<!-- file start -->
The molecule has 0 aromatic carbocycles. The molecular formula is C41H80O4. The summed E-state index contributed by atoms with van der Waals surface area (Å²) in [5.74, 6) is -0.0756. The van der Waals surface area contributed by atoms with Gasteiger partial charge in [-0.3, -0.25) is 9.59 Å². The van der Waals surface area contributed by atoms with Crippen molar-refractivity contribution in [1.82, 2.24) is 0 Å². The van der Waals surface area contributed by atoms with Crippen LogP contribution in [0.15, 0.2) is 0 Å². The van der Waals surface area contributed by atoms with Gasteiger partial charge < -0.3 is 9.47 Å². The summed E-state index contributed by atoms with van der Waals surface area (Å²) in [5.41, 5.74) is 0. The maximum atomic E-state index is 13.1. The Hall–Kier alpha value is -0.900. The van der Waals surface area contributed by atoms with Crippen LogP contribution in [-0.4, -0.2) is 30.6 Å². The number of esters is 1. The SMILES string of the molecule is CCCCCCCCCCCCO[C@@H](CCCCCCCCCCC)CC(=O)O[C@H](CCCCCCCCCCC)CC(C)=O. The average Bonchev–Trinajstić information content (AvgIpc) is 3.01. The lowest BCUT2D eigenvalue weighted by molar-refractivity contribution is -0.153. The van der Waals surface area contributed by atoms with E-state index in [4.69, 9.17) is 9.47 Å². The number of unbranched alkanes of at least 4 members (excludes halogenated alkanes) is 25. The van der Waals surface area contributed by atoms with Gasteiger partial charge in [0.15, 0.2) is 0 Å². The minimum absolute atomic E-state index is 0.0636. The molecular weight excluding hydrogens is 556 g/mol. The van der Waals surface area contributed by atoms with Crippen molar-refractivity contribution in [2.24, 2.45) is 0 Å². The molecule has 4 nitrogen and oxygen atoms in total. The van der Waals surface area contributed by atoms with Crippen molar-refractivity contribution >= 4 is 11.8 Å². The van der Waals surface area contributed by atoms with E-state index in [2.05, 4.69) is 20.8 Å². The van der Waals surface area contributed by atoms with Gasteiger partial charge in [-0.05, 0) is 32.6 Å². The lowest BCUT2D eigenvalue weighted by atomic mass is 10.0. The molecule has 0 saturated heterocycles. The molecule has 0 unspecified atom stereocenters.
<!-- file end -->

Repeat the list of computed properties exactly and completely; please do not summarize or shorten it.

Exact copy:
The molecule has 0 aromatic carbocycles. The molecular formula is C41H80O4. The summed E-state index contributed by atoms with van der Waals surface area (Å²) in [5.74, 6) is -0.0756. The van der Waals surface area contributed by atoms with Gasteiger partial charge in [-0.3, -0.25) is 9.59 Å². The van der Waals surface area contributed by atoms with Crippen molar-refractivity contribution in [1.82, 2.24) is 0 Å². The van der Waals surface area contributed by atoms with Crippen LogP contribution in [0.15, 0.2) is 0 Å². The van der Waals surface area contributed by atoms with Gasteiger partial charge < -0.3 is 9.47 Å². The summed E-state index contributed by atoms with van der Waals surface area (Å²) in [5.41, 5.74) is 0. The maximum atomic E-state index is 13.1. The Hall–Kier alpha value is -0.900. The van der Waals surface area contributed by atoms with Crippen LogP contribution in [-0.4, -0.2) is 30.6 Å². The number of esters is 1. The SMILES string of the molecule is CCCCCCCCCCCCO[C@@H](CCCCCCCCCCC)CC(=O)O[C@H](CCCCCCCCCCC)CC(C)=O. The average Bonchev–Trinajstić information content (AvgIpc) is 3.01. The lowest BCUT2D eigenvalue weighted by molar-refractivity contribution is -0.153. The van der Waals surface area contributed by atoms with E-state index in [4.69, 9.17) is 9.47 Å². The number of unbranched alkanes of at least 4 members (excludes halogenated alkanes) is 25. The van der Waals surface area contributed by atoms with Gasteiger partial charge in [0.15, 0.2) is 0 Å². The minimum absolute atomic E-state index is 0.0636. The molecular weight excluding hydrogens is 556 g/mol. The van der Waals surface area contributed by atoms with Crippen molar-refractivity contribution in [2.24, 2.45) is 0 Å². The molecule has 4 nitrogen and oxygen atoms in total. The van der Waals surface area contributed by atoms with Crippen molar-refractivity contribution >= 4 is 11.8 Å². The van der Waals surface area contributed by atoms with E-state index in [2.05, 4.69) is 20.8 Å². The van der Waals surface area contributed by atoms with Gasteiger partial charge in [-0.05, 0) is 32.6 Å². The lowest BCUT2D eigenvalue weighted by atomic mass is 10.0. The molecule has 0 saturated heterocycles. The molecule has 0 unspecified atom stereocenters.